During an appearance at Howard University on Wednesday, Sen. Rand Paul (R-Ky.) made misleading claims about his past support for the 1964 Civil Rights Act.
“I’ve never wavered in my support for civil rights or the Civil Rights Act," he said, speaking at the traditionally black school. "The dispute, if there is one, has always been about how much of the remedy should come under federal, or state, or private purview."
But that's just not true. In 2010, as a Senate candidate, Paul came under fire for a series of comments he made criticizing the Civil Rights Act.
Here's the transcript from the Louisville Courier-Journal interview:
INTERVIEWER: Would you have voted for the Civil Rights Act of 1964?
PAUL: I like the Civil Rights Act in the sense that it ended discrimination in all public domains, and I’m all in favor of that.
PAUL: You had to ask me the “but.” I don’t like the idea of telling private business owners -- I abhor racism. I think it’s a bad business decision to ever exclude anybody from your restaurant -- but, at the same time, I do believe in private ownership. But I think there should be absolutely no discrimination in anything that gets any public funding, and that’s most of what the Civil Rights Act was about to my mind.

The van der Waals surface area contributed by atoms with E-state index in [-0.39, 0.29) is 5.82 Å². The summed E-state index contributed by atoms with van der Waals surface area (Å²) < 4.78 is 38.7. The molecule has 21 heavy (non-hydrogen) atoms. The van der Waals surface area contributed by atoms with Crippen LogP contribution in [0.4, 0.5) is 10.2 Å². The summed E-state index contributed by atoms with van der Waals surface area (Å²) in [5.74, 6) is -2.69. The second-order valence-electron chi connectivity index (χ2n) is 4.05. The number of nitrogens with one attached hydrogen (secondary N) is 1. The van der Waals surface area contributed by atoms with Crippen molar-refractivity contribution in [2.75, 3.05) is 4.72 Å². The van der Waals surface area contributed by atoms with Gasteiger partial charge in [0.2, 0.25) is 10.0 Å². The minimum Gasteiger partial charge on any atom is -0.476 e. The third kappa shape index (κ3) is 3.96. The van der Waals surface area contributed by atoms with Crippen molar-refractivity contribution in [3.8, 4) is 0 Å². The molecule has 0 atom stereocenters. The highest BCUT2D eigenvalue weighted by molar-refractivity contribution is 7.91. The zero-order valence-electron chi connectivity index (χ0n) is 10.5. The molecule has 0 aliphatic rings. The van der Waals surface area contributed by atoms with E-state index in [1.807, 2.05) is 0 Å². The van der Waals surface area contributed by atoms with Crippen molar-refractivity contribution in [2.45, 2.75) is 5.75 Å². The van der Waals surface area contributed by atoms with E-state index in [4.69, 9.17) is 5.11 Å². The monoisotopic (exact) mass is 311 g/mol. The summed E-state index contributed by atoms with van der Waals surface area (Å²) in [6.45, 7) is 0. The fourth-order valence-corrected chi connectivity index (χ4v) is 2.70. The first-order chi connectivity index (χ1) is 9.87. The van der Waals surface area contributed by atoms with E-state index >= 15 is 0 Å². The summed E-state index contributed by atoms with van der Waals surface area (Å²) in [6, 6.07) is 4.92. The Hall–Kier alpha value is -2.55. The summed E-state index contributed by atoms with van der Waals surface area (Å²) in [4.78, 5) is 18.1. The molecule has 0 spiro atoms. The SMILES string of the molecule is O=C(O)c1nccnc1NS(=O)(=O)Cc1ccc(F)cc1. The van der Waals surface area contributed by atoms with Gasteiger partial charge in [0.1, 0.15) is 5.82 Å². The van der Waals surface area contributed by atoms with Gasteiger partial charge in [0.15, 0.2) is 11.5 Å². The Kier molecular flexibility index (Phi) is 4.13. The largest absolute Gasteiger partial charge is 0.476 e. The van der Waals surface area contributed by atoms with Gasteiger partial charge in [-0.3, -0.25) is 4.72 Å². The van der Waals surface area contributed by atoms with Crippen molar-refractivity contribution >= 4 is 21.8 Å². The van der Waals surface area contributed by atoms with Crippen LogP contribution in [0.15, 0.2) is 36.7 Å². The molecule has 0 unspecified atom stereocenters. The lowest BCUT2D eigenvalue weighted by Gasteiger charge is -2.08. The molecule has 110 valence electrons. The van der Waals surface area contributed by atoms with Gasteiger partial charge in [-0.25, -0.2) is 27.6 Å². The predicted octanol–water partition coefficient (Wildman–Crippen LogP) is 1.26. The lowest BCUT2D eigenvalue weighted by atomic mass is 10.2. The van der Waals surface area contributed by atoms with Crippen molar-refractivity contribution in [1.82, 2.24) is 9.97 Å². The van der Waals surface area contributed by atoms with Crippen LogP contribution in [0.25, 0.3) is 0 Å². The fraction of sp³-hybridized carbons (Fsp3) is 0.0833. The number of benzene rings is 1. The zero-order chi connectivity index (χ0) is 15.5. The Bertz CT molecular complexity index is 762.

Maddow pressed Paul on his statements, and Paul said that while he agreed with most parts of the Civil Rights Act, he was opposed to Title II, the section that made it a crime for private businesses to discriminate against customers on the basis of race. Paul said that he would have tried to change the bill if he was in office at the time. (He was two years old when the landmark legislation passed.)
In the ensuing firestorm, Paul said he regretted appearing on the show. ""It was a poor political decision and probably won't be happening anytime in the near future," he said. He later released a statement, stating his support for the Civil Rights Act. "I overwhelmingly agree with the intent of the legislation, which was to stop discrimination in the public sphere and halt the abhorrent practice of segregation and Jim Crow laws," it read, in part.
You can watch Paul's 2010 comments to the Louisville Courier-Journal below, courtesy of ThinkProgress:
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